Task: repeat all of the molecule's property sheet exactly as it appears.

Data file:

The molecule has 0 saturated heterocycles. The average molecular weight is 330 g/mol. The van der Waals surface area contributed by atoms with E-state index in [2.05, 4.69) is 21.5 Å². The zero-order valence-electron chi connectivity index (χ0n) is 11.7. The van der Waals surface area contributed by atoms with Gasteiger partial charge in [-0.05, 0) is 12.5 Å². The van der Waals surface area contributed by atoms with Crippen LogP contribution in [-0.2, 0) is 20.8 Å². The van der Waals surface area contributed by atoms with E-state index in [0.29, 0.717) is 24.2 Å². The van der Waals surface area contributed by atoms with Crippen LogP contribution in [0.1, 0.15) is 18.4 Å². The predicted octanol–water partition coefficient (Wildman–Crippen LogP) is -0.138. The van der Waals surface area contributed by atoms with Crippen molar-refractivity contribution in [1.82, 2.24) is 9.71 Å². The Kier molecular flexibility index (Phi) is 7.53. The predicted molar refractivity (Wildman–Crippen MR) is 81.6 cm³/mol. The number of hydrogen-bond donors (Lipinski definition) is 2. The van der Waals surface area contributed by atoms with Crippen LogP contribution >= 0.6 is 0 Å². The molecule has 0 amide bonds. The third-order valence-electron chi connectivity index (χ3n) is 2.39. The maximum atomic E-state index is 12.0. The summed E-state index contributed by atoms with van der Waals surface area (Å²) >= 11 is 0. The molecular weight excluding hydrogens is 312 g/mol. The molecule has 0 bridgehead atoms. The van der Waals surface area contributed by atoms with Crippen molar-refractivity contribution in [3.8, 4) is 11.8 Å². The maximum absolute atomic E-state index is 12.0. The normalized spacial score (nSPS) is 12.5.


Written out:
The molecule has 0 saturated heterocycles. The average molecular weight is 330 g/mol. The van der Waals surface area contributed by atoms with E-state index in [2.05, 4.69) is 21.5 Å². The zero-order valence-electron chi connectivity index (χ0n) is 11.7. The van der Waals surface area contributed by atoms with Gasteiger partial charge in [-0.05, 0) is 12.5 Å². The van der Waals surface area contributed by atoms with Crippen LogP contribution in [-0.2, 0) is 20.8 Å². The van der Waals surface area contributed by atoms with E-state index in [0.29, 0.717) is 24.2 Å². The van der Waals surface area contributed by atoms with Crippen LogP contribution in [0.1, 0.15) is 18.4 Å². The predicted octanol–water partition coefficient (Wildman–Crippen LogP) is -0.138. The van der Waals surface area contributed by atoms with Crippen molar-refractivity contribution in [1.82, 2.24) is 9.71 Å². The Kier molecular flexibility index (Phi) is 7.53. The predicted molar refractivity (Wildman–Crippen MR) is 81.6 cm³/mol. The number of hydrogen-bond donors (Lipinski definition) is 2. The van der Waals surface area contributed by atoms with Crippen LogP contribution >= 0.6 is 0 Å². The molecule has 0 amide bonds. The third-order valence-electron chi connectivity index (χ3n) is 2.39. The maximum atomic E-state index is 12.0. The summed E-state index contributed by atoms with van der Waals surface area (Å²) >= 11 is 0. The molecular weight excluding hydrogens is 312 g/mol. The molecule has 0 bridgehead atoms. The van der Waals surface area contributed by atoms with Crippen molar-refractivity contribution in [3.8, 4) is 11.8 Å². The maximum absolute atomic E-state index is 12.0. The normalized spacial score (nSPS) is 12.5.